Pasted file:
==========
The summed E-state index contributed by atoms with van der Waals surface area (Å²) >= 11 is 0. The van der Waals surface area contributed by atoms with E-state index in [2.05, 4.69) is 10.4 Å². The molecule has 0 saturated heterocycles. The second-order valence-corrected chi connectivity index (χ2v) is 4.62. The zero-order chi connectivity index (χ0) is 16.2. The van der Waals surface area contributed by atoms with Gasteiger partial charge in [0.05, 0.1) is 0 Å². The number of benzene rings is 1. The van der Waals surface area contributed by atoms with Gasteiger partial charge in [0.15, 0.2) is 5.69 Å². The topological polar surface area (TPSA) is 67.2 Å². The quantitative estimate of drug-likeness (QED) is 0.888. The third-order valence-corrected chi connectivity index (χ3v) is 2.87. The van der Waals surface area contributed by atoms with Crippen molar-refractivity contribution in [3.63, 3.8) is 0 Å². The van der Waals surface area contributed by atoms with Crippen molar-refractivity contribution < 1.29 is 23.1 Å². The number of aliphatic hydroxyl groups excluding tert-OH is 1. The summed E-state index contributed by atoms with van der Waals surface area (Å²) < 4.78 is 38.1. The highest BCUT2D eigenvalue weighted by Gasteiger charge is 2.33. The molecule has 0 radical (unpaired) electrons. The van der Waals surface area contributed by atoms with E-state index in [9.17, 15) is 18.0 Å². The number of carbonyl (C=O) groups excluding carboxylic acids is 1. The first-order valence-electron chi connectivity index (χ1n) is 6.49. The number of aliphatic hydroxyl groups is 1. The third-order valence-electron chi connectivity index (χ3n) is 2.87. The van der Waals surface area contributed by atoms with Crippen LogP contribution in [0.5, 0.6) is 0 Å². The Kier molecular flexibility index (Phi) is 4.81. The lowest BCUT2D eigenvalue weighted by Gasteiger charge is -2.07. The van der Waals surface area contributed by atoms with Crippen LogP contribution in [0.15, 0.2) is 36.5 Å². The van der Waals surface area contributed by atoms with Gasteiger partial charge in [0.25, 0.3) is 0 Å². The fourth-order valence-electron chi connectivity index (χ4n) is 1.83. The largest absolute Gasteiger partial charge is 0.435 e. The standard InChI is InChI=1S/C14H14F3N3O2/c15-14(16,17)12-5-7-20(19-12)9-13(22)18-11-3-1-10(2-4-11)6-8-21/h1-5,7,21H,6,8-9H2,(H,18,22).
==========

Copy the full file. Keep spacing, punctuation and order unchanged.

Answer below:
The summed E-state index contributed by atoms with van der Waals surface area (Å²) >= 11 is 0. The van der Waals surface area contributed by atoms with E-state index in [2.05, 4.69) is 10.4 Å². The molecule has 0 saturated heterocycles. The second-order valence-corrected chi connectivity index (χ2v) is 4.62. The zero-order chi connectivity index (χ0) is 16.2. The van der Waals surface area contributed by atoms with Gasteiger partial charge in [0.05, 0.1) is 0 Å². The number of benzene rings is 1. The van der Waals surface area contributed by atoms with Gasteiger partial charge in [0.15, 0.2) is 5.69 Å². The topological polar surface area (TPSA) is 67.2 Å². The quantitative estimate of drug-likeness (QED) is 0.888. The third-order valence-corrected chi connectivity index (χ3v) is 2.87. The van der Waals surface area contributed by atoms with Crippen molar-refractivity contribution in [3.63, 3.8) is 0 Å². The van der Waals surface area contributed by atoms with Crippen molar-refractivity contribution < 1.29 is 23.1 Å². The number of aliphatic hydroxyl groups excluding tert-OH is 1. The summed E-state index contributed by atoms with van der Waals surface area (Å²) < 4.78 is 38.1. The highest BCUT2D eigenvalue weighted by Gasteiger charge is 2.33. The molecule has 0 radical (unpaired) electrons. The van der Waals surface area contributed by atoms with E-state index in [9.17, 15) is 18.0 Å². The number of carbonyl (C=O) groups excluding carboxylic acids is 1. The first-order valence-electron chi connectivity index (χ1n) is 6.49. The number of aliphatic hydroxyl groups is 1. The third-order valence-electron chi connectivity index (χ3n) is 2.87. The van der Waals surface area contributed by atoms with Crippen LogP contribution in [0.5, 0.6) is 0 Å². The Kier molecular flexibility index (Phi) is 4.81. The lowest BCUT2D eigenvalue weighted by Gasteiger charge is -2.07. The van der Waals surface area contributed by atoms with Crippen LogP contribution in [0.15, 0.2) is 36.5 Å². The van der Waals surface area contributed by atoms with Gasteiger partial charge in [0.25, 0.3) is 0 Å². The fourth-order valence-electron chi connectivity index (χ4n) is 1.83. The largest absolute Gasteiger partial charge is 0.435 e. The standard InChI is InChI=1S/C14H14F3N3O2/c15-14(16,17)12-5-7-20(19-12)9-13(22)18-11-3-1-10(2-4-11)6-8-21/h1-5,7,21H,6,8-9H2,(H,18,22).